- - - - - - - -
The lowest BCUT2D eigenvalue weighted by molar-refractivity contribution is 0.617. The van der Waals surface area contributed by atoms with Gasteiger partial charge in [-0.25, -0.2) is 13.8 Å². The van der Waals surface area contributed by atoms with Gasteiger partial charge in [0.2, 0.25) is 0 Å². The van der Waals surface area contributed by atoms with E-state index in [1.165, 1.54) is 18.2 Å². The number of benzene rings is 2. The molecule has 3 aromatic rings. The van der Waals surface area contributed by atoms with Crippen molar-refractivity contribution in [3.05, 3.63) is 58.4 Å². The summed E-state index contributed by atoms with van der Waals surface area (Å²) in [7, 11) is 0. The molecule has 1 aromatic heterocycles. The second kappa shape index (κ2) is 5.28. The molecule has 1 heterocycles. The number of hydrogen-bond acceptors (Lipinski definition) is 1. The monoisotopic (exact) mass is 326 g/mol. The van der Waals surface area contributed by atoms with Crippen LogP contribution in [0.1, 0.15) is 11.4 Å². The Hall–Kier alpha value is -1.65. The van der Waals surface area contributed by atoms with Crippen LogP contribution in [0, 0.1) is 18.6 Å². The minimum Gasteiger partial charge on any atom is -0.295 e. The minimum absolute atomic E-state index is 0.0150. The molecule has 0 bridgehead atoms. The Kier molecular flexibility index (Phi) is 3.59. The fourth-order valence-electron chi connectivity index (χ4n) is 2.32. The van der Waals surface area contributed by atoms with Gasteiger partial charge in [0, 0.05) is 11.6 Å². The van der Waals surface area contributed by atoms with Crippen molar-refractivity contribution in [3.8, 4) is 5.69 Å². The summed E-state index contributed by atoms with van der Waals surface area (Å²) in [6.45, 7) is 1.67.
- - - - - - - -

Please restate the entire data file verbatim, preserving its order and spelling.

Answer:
The lowest BCUT2D eigenvalue weighted by molar-refractivity contribution is 0.617. The van der Waals surface area contributed by atoms with Gasteiger partial charge in [-0.25, -0.2) is 13.8 Å². The van der Waals surface area contributed by atoms with Gasteiger partial charge in [0.2, 0.25) is 0 Å². The van der Waals surface area contributed by atoms with E-state index in [1.165, 1.54) is 18.2 Å². The number of benzene rings is 2. The molecule has 3 aromatic rings. The van der Waals surface area contributed by atoms with Crippen molar-refractivity contribution in [3.05, 3.63) is 58.4 Å². The summed E-state index contributed by atoms with van der Waals surface area (Å²) in [7, 11) is 0. The molecule has 1 aromatic heterocycles. The second kappa shape index (κ2) is 5.28. The molecule has 1 heterocycles. The number of hydrogen-bond acceptors (Lipinski definition) is 1. The monoisotopic (exact) mass is 326 g/mol. The van der Waals surface area contributed by atoms with Crippen LogP contribution in [0.1, 0.15) is 11.4 Å². The Hall–Kier alpha value is -1.65. The van der Waals surface area contributed by atoms with Crippen LogP contribution in [0, 0.1) is 18.6 Å². The minimum Gasteiger partial charge on any atom is -0.295 e. The minimum absolute atomic E-state index is 0.0150. The molecule has 0 bridgehead atoms. The Kier molecular flexibility index (Phi) is 3.59. The fourth-order valence-electron chi connectivity index (χ4n) is 2.32. The van der Waals surface area contributed by atoms with Gasteiger partial charge in [0, 0.05) is 11.6 Å². The van der Waals surface area contributed by atoms with Crippen molar-refractivity contribution in [3.8, 4) is 5.69 Å². The summed E-state index contributed by atoms with van der Waals surface area (Å²) in [6.45, 7) is 1.67.